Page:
Abstract 3128


Bronchiolitis obliterans syndrome (BOS) is the most common late non-infectious pulmonary complication following hematopoietic stem cell transplantation (HSCT). The prevalence is estimated to be between 5–10% after allogeneic HSCT with a significant increase in morbidity and mortality. We conducted a retrospective case control study to evaluate the associations between patients with BOS and those who did not develop airflow obstruction or symptoms.


Between January 1st 2000 and June 30th 2010 all patients who underwent an allogeneic HSCT at the Dana-Farber Cancer Institute/Brigham and Women's Hospital (n=1854) were screened for the development of BOS, using a modified NIH diagnostic criteria. BOS was defined as 1) new onset airflow obstruction, FEV1/FVC ratio ≤0.7 and FEV1 <80% predicted; 2) irreversible obstruction defined as no response to bronchodilator per ATS criteria; 3) if airflow obstruction was noted prior to HSCT, a ≥15% decline in FEV1 from baseline; 4) BO confirmed by pathology irrespective of meeting the spirometric definition of BOS. We matched the BOS cases, based on date of HSCT (±90 days), with 2 groups of control subjects: 1) subjects who developed chronic graft vs. host disease (cGVHD) without BOS and 2) subjects who developed neither cGVHD nor BOS. Comparisons between BOS subjects and controls were conducted using t-test or Fisher's exact tests. We also performed a multivariate regression analysis predicting the development of BOS; all variables with a p <0.1 on univariate analysis were included in the model. All statistical analyses were performed using R.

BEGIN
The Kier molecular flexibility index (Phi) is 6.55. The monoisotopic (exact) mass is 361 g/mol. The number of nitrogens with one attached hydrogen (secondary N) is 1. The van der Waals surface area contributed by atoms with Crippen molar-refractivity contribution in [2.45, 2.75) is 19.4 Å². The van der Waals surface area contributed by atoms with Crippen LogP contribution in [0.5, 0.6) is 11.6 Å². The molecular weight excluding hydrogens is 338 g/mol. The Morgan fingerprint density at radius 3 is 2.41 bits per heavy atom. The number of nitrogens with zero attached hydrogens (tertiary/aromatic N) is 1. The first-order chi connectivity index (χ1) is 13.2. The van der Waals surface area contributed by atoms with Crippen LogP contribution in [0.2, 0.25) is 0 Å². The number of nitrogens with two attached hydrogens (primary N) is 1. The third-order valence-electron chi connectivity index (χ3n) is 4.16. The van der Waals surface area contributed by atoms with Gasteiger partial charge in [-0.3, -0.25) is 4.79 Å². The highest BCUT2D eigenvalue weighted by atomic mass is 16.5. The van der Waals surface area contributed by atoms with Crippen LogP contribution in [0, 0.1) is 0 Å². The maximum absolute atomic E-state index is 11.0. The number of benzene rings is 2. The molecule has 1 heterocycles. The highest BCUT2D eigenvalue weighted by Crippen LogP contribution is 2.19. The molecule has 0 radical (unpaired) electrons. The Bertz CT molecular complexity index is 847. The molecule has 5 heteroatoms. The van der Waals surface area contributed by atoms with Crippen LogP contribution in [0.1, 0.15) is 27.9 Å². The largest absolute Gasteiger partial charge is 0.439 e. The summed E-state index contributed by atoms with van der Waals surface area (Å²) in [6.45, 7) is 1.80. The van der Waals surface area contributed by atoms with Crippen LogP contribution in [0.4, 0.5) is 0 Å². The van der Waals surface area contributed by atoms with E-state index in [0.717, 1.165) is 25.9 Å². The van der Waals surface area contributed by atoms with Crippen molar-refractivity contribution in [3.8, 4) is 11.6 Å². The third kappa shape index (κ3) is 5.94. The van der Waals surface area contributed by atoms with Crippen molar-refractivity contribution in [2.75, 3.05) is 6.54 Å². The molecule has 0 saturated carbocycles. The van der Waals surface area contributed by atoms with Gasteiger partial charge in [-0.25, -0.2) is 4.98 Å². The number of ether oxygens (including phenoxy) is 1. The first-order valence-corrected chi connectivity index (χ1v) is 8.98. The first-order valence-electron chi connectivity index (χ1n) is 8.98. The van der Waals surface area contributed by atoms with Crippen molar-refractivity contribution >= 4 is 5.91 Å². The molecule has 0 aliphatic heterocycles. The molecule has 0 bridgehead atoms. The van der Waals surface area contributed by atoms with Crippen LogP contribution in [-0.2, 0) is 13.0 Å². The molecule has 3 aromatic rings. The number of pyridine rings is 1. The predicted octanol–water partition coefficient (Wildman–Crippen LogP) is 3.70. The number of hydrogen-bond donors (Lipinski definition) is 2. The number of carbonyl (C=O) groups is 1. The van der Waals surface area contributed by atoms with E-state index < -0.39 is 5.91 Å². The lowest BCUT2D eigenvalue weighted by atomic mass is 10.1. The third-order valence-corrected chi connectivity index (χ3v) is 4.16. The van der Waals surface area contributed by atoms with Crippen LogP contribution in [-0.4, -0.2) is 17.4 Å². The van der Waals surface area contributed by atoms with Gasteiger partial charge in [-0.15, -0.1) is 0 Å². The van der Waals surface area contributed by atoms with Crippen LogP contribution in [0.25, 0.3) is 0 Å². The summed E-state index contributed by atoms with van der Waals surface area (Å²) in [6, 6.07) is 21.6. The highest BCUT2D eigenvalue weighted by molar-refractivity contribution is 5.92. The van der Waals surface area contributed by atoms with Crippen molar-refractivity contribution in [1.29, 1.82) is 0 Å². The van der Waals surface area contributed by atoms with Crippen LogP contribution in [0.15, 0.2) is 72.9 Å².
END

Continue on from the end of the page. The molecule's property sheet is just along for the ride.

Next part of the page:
We identified 89 subjects meeting our diagnostic criteria for BOS with a prevalence of 4.8%. The median time from transplantation to meeting criteria for BOS was 491 days (range: 48–2067). Univariate analysis demonstrated that BOS was significantly associated with previously reported risk factors including age, pre-transplantation PFT's, high risk disease, source of peripheral blood stem cells, unrelated donor, history of respiratory infection prior to day 100, and busulfan based conditioning regimens. (all p<0.05, table 1). Upon further stratification of regimens, univariate analysis demonstrated that reduced intensity conditioning busulfan was associated with the development of BOS (p<0.001). After analyzing our univariate associations in a multivariate model, busulfan-based conditioning and unrelated donors were independent factors associated with BOS (p <0.001), while, ATG use conferred lower odds of BOS (p<0.001).


Our findings extend those from prior reports of risk factors associated with BOS. Our results demonstrate that busulfan, even when used at lower doses in reduced intensity conditioning transplantation, confers an increased risk for BOS. Future studies in prospective cohorts will be important to confirm these findings.

Table 1:

Univariate predictors BOS subjects matched with controls.

Univariate predictors BOS subjects matched with controls.
Univariate predictors BOS subjects matched with controls.

* □ Myeloablative conditioning regimens: cytoxan + total body irradiation 1400 cGY; high dose Busulfan + cyclophosphamide. Reduced Intensity conditioning regimen: fludarabine + low dose busulfan


No relevant conflicts of interest to declare.

Author notes


Asterisk with author names denotes non-ASH members.